From the desks of the Hotel News Now editorial staff:
- PPP loan approvals dropped 84%
- Park Hotels & Resorts not giving up on large groups, execs say
- Hotel, airline stocks fell Monday
- Choice, SPT report Q1 earnings
- Tourism-dependent towns cautiously prepare to reopen
PPP loan approvals dropped 84%: As of last week, the amount of loans approved through the U.S. Small Business Administration’s Paycheck Protection Program—the federal program created by the CARES Act that has contributed more than $500 billion to small businesses, such as hotels, affected by COVID-19—dropped 84%, reports CNBC.
SBA data shows it dropped to approximately 52,000 loans approved a day. In the week prior, the program was averaging 442,000 approvals per day. The issue appears to be on the borrowers’ side, not the lenders’, with businesses that made multiple applications withdrawing after one is approved, applicants dropping out after realizing they didn’t qualify, businesses not properly documenting payroll, and borrowers afraid of government scrutiny, especially as rules and guidance change.
“The sharp slowdown in PPP participation could offer another hurdle to the battered U.S. economy, where unemployment around the country has soared to nearly 15%—the highest rate since the Great Depression,” CNBC writes.
Park Hotels not giving up on large groups, execs say: Despite low confidence that group business will bounce back quickly post-COVID-19, Park Hotels & Resorts executives told analysts on their company’s first-quarter earnings call they believe in their long-term strategy of building around large group hotels, reports HNN’s Sean McCracken.
President and CEO Thomas Baltimore Jr. said the long-term strategy of “grouping up and solid asset management of big-box hotels is a winning one.”
“Regarding our strategy, intermediate and long term, it certainly hasn’t changed,” Baltimore said. “Our top 30 hotels, which obviously are urban, convention center, resorts—the operating metrics of that … play very well against our peers.”
The more near-term hopes for the company are pinned on a rise in leisure demand in “drive-to” markets, he said.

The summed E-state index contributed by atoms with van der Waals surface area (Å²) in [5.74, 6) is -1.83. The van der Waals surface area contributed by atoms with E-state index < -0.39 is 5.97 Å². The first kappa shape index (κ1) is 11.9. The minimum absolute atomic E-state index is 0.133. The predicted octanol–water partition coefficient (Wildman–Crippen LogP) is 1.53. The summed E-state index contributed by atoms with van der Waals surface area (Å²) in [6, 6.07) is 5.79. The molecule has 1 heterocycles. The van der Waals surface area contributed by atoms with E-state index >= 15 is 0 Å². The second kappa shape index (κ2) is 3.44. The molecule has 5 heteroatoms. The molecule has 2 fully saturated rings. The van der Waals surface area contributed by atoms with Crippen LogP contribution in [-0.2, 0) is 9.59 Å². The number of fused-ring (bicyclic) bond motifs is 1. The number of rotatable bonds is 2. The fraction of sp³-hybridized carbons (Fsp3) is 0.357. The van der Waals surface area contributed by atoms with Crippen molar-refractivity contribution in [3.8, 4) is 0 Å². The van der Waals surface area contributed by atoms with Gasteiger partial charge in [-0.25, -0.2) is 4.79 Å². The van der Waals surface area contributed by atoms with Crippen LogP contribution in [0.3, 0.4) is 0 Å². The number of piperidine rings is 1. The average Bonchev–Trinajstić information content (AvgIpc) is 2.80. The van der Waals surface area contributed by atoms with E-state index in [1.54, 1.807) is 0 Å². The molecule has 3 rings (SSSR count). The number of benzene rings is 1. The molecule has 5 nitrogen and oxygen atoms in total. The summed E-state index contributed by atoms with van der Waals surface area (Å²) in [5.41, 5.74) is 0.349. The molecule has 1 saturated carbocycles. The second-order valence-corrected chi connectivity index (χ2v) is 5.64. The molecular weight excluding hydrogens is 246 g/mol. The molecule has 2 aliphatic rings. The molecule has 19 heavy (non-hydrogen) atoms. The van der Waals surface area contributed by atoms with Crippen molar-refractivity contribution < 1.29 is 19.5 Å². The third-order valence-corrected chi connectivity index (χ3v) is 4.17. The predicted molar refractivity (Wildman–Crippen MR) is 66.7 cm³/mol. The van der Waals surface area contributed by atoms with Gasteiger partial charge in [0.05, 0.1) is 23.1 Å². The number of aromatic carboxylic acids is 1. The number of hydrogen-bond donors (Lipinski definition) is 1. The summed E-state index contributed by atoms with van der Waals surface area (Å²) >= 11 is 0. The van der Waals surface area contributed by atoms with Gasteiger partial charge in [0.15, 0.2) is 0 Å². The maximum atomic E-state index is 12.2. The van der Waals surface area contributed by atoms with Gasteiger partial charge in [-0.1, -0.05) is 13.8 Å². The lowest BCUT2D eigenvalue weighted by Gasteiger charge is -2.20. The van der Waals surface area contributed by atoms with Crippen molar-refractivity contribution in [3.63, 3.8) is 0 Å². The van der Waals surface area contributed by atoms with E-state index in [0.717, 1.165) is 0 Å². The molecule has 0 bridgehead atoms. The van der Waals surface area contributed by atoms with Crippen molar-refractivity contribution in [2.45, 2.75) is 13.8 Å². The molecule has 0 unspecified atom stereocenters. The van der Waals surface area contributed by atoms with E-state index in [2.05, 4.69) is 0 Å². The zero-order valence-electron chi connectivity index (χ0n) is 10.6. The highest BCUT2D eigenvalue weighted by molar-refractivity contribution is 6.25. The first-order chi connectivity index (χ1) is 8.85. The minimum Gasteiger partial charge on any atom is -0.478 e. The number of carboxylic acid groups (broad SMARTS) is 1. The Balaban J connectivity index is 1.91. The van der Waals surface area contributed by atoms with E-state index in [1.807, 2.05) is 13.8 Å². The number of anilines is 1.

Hotel, airline stocks fell Monday: Prices for a batch of stocks, including those of hotel and airline companies, declined midday Monday, CNBC reports.
Marriott International’s shares fell more than 5% after executives reported its first-quarter performance. Additionally, American Airlines, United and Delta all experienced declines as “investors had doubts about the U.S. reopening the economy effectively … and after the United Kingdom implemented new restrictions on people traveling to the country,” the article states.
Choice, SPT report Q1 earnings: Choice Hotels International executives told analysts during their Q1 earnings call that the company’s hotels have outperformed its competition due to being in the right segments and locations, writes HNN’s Danielle Hess.
“Our midscale brands represent two-thirds of our total domestic portfolio, a segment that outperformed in the first quarter of 2020 and continues to do so through early May. Our 410 extended-stay hotels maintained an occupancy level of 60% in the month of April, and our WoodSpring (Suites) brand was even higher at 64%,” President and CEO Pat Pacious said on the call.
Service Properties Trust executives said their company is well-positioned to weather the pandemic, writes HNN’s Stephanie Ricca, but SPT is anticipating its previously planned portfolio divestments might not happen in 2020 at all.
“We have taken multiple necessary and difficult actions to preserve capital and our liquidity position,” President and CEO John Murray said on the call.
Tourism-dependent towns cautiously prepare to reopen: The 40-room boutique Cedar House Sport Hotel in Truckee, California, a town with a population of about 16,000 that depends on summer tourism, is cautiously preparing to reopen, the Los Angeles Times reports.
Patty Baird, who owns the hotel with her husband, said she has had new bookings for late summer, but she isn’t ready to promote her hotel without a reopening date set. She also wants the reopening experience to be safe, not bare.
“There’s still too much uncertainty,” she told the newspaper. “I kind of have plan A, B, C and D in my head ready to implement. But I need just a little more information.”
Compiled by Dana Miller.